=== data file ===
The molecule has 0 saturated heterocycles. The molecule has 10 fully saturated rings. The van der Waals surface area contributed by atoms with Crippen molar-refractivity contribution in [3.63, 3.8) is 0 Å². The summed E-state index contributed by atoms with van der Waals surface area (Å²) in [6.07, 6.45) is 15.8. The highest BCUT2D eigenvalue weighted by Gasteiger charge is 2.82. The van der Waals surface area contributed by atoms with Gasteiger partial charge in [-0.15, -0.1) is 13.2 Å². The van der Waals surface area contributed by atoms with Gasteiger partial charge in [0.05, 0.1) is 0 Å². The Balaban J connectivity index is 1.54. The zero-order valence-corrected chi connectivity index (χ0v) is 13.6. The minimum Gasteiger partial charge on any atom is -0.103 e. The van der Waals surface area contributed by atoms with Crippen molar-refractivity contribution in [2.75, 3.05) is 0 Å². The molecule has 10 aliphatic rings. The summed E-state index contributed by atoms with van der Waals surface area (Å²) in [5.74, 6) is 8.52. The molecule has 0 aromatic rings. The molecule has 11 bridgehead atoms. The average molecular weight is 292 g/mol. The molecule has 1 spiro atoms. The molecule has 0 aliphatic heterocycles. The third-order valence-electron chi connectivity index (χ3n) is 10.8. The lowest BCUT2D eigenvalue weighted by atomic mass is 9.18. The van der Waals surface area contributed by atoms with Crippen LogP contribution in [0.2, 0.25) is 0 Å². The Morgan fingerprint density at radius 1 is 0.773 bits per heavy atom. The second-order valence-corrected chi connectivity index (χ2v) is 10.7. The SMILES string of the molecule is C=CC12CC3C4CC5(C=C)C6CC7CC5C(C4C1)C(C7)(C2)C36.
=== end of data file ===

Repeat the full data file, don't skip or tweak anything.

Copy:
The molecule has 0 saturated heterocycles. The molecule has 10 fully saturated rings. The van der Waals surface area contributed by atoms with Crippen molar-refractivity contribution in [3.63, 3.8) is 0 Å². The summed E-state index contributed by atoms with van der Waals surface area (Å²) in [6.07, 6.45) is 15.8. The highest BCUT2D eigenvalue weighted by Gasteiger charge is 2.82. The van der Waals surface area contributed by atoms with Gasteiger partial charge in [-0.15, -0.1) is 13.2 Å². The van der Waals surface area contributed by atoms with Gasteiger partial charge in [0.05, 0.1) is 0 Å². The Balaban J connectivity index is 1.54. The zero-order valence-corrected chi connectivity index (χ0v) is 13.6. The minimum Gasteiger partial charge on any atom is -0.103 e. The van der Waals surface area contributed by atoms with Crippen molar-refractivity contribution in [2.75, 3.05) is 0 Å². The molecule has 10 aliphatic rings. The summed E-state index contributed by atoms with van der Waals surface area (Å²) in [5.74, 6) is 8.52. The molecule has 0 aromatic rings. The molecule has 11 bridgehead atoms. The average molecular weight is 292 g/mol. The molecule has 1 spiro atoms. The molecule has 0 aliphatic heterocycles. The third-order valence-electron chi connectivity index (χ3n) is 10.8. The lowest BCUT2D eigenvalue weighted by atomic mass is 9.18. The van der Waals surface area contributed by atoms with Crippen LogP contribution in [0.2, 0.25) is 0 Å². The Morgan fingerprint density at radius 1 is 0.773 bits per heavy atom. The second-order valence-corrected chi connectivity index (χ2v) is 10.7. The SMILES string of the molecule is C=CC12CC3C4CC5(C=C)C6CC7CC5C(C4C1)C(C7)(C2)C36.